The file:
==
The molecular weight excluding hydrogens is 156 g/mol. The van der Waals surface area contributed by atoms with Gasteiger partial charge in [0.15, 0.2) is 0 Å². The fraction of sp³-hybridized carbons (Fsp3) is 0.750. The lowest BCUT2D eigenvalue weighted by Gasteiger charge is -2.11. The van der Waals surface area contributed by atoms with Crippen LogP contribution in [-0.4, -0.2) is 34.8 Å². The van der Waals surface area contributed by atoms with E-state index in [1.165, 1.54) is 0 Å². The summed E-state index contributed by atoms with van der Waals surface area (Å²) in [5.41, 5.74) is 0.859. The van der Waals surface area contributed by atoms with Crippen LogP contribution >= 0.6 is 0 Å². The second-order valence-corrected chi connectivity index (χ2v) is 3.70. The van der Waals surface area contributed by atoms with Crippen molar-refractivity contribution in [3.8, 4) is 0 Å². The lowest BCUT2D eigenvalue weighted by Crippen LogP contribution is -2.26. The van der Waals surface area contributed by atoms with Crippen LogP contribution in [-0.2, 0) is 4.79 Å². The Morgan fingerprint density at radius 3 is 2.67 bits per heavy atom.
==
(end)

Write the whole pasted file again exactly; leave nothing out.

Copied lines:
The molecular weight excluding hydrogens is 156 g/mol. The van der Waals surface area contributed by atoms with Gasteiger partial charge in [0.15, 0.2) is 0 Å². The fraction of sp³-hybridized carbons (Fsp3) is 0.750. The lowest BCUT2D eigenvalue weighted by Gasteiger charge is -2.11. The van der Waals surface area contributed by atoms with Crippen LogP contribution in [-0.4, -0.2) is 34.8 Å². The van der Waals surface area contributed by atoms with E-state index in [1.165, 1.54) is 0 Å². The summed E-state index contributed by atoms with van der Waals surface area (Å²) in [5.41, 5.74) is 0.859. The van der Waals surface area contributed by atoms with Crippen LogP contribution >= 0.6 is 0 Å². The second-order valence-corrected chi connectivity index (χ2v) is 3.70. The van der Waals surface area contributed by atoms with Crippen molar-refractivity contribution in [3.8, 4) is 0 Å². The lowest BCUT2D eigenvalue weighted by Crippen LogP contribution is -2.26. The van der Waals surface area contributed by atoms with Crippen LogP contribution in [-0.2, 0) is 4.79 Å². The Morgan fingerprint density at radius 3 is 2.67 bits per heavy atom.